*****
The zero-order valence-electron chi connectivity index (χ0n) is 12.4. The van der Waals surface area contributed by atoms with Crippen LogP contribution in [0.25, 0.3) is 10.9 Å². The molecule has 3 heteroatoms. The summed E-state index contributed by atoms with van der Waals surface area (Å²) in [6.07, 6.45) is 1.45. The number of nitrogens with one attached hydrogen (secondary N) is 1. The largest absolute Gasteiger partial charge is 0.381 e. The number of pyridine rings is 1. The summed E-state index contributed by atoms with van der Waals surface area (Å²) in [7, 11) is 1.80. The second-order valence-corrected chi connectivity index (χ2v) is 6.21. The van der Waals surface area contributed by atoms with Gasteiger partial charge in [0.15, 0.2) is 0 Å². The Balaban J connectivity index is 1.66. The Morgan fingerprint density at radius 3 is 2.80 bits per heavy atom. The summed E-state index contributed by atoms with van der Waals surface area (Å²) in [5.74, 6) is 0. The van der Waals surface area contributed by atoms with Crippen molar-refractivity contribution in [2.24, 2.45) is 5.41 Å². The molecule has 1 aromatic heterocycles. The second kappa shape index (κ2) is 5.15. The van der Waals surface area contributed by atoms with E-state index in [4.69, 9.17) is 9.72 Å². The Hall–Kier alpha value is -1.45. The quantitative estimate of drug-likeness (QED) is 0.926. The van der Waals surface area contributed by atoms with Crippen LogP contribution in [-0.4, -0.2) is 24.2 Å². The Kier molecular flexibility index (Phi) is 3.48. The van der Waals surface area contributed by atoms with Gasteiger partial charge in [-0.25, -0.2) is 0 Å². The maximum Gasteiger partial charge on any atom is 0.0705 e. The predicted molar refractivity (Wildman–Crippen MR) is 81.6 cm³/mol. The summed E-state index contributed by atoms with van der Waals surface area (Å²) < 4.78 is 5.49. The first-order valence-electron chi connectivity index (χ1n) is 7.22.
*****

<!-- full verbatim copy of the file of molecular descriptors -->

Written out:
The zero-order valence-electron chi connectivity index (χ0n) is 12.4. The van der Waals surface area contributed by atoms with Crippen LogP contribution in [0.25, 0.3) is 10.9 Å². The molecule has 3 heteroatoms. The summed E-state index contributed by atoms with van der Waals surface area (Å²) in [6.07, 6.45) is 1.45. The number of nitrogens with one attached hydrogen (secondary N) is 1. The largest absolute Gasteiger partial charge is 0.381 e. The number of pyridine rings is 1. The summed E-state index contributed by atoms with van der Waals surface area (Å²) in [7, 11) is 1.80. The second-order valence-corrected chi connectivity index (χ2v) is 6.21. The van der Waals surface area contributed by atoms with Gasteiger partial charge in [0.15, 0.2) is 0 Å². The Balaban J connectivity index is 1.66. The Morgan fingerprint density at radius 3 is 2.80 bits per heavy atom. The summed E-state index contributed by atoms with van der Waals surface area (Å²) in [5.74, 6) is 0. The van der Waals surface area contributed by atoms with Crippen molar-refractivity contribution in [2.24, 2.45) is 5.41 Å². The molecule has 1 aromatic heterocycles. The second kappa shape index (κ2) is 5.15. The van der Waals surface area contributed by atoms with E-state index in [4.69, 9.17) is 9.72 Å². The Hall–Kier alpha value is -1.45. The quantitative estimate of drug-likeness (QED) is 0.926. The van der Waals surface area contributed by atoms with Crippen LogP contribution in [-0.4, -0.2) is 24.2 Å². The Kier molecular flexibility index (Phi) is 3.48. The van der Waals surface area contributed by atoms with Gasteiger partial charge in [-0.25, -0.2) is 0 Å². The maximum Gasteiger partial charge on any atom is 0.0705 e. The predicted molar refractivity (Wildman–Crippen MR) is 81.6 cm³/mol. The summed E-state index contributed by atoms with van der Waals surface area (Å²) < 4.78 is 5.49. The first-order valence-electron chi connectivity index (χ1n) is 7.22.